A QUESTION OF PROPERTY
He'd been a mayor, a merchant, a knight and an alderman. When
Sir Joseph Mason, aged seventy, married a woman forty five years
younger than him, he became a father again. Sir Joseph was also the
owner of a large estate named Groby Park in Yorkshire. This he
entrusted to the son of his first marriage, Joseph Mason, Esq.
With his clever and bright young wife, Sir Joseph lived a quiet
life at Orley Farm. But then, suddenly, he died.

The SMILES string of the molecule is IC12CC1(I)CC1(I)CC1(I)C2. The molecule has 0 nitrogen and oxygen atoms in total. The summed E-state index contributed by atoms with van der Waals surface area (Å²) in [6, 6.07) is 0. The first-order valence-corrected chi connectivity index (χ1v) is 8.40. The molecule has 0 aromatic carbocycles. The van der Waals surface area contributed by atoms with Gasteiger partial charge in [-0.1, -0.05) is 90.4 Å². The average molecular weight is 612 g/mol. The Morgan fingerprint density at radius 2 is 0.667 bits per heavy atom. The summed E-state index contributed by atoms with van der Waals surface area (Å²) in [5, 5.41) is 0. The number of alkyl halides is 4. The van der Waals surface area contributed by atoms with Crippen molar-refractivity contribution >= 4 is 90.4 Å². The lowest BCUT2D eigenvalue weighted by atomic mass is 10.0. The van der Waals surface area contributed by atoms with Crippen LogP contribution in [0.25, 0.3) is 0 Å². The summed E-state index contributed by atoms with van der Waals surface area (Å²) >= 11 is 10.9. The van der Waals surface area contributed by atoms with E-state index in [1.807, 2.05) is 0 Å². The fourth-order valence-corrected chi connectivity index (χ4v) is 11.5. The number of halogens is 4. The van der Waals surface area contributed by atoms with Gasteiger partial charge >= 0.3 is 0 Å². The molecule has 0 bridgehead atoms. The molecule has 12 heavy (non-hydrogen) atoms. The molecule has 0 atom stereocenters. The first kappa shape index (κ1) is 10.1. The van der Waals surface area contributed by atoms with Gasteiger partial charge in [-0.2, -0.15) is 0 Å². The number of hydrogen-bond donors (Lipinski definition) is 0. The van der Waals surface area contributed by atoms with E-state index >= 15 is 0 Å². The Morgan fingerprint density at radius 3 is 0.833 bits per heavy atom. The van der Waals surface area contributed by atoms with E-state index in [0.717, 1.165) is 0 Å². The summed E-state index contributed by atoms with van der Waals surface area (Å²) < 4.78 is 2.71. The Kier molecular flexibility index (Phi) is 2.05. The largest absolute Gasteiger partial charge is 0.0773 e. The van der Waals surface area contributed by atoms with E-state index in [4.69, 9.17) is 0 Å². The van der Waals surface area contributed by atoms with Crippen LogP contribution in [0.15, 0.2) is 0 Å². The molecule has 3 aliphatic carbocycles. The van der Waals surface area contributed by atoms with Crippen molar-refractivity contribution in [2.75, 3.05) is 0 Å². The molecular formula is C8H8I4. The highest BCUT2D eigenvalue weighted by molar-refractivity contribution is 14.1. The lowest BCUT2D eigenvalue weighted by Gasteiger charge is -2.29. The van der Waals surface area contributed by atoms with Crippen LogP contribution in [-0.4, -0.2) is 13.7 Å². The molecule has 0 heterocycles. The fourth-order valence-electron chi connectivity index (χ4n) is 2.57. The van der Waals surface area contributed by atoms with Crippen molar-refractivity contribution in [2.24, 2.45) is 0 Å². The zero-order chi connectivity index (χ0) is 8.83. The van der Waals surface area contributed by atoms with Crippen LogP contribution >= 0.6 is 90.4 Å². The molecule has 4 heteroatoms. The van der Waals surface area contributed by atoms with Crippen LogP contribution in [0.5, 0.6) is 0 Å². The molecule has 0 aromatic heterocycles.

The will was read.
To his chagrin, Joseph Mason Esq. discovers that the will has a
codicil, in Lady Mason's handwriting, bequeathing Orley Farm to his
Joseph Mason, Esquire, -- a base and greedy fellow -- insists
that Orley Farm should rightfully be his -- and he sues.
The Orley Farm Case is the result.
With a delightful cast of characters, a complex plot, and a
satisfying climax, "Orley Farm" is surely one of the best novels
written by a Victorian.
|Country of origin:
||229 x 152 x 25mm (L x W x T)
||Hardcover - Sewn / Cloth over boards
General & literary fiction >
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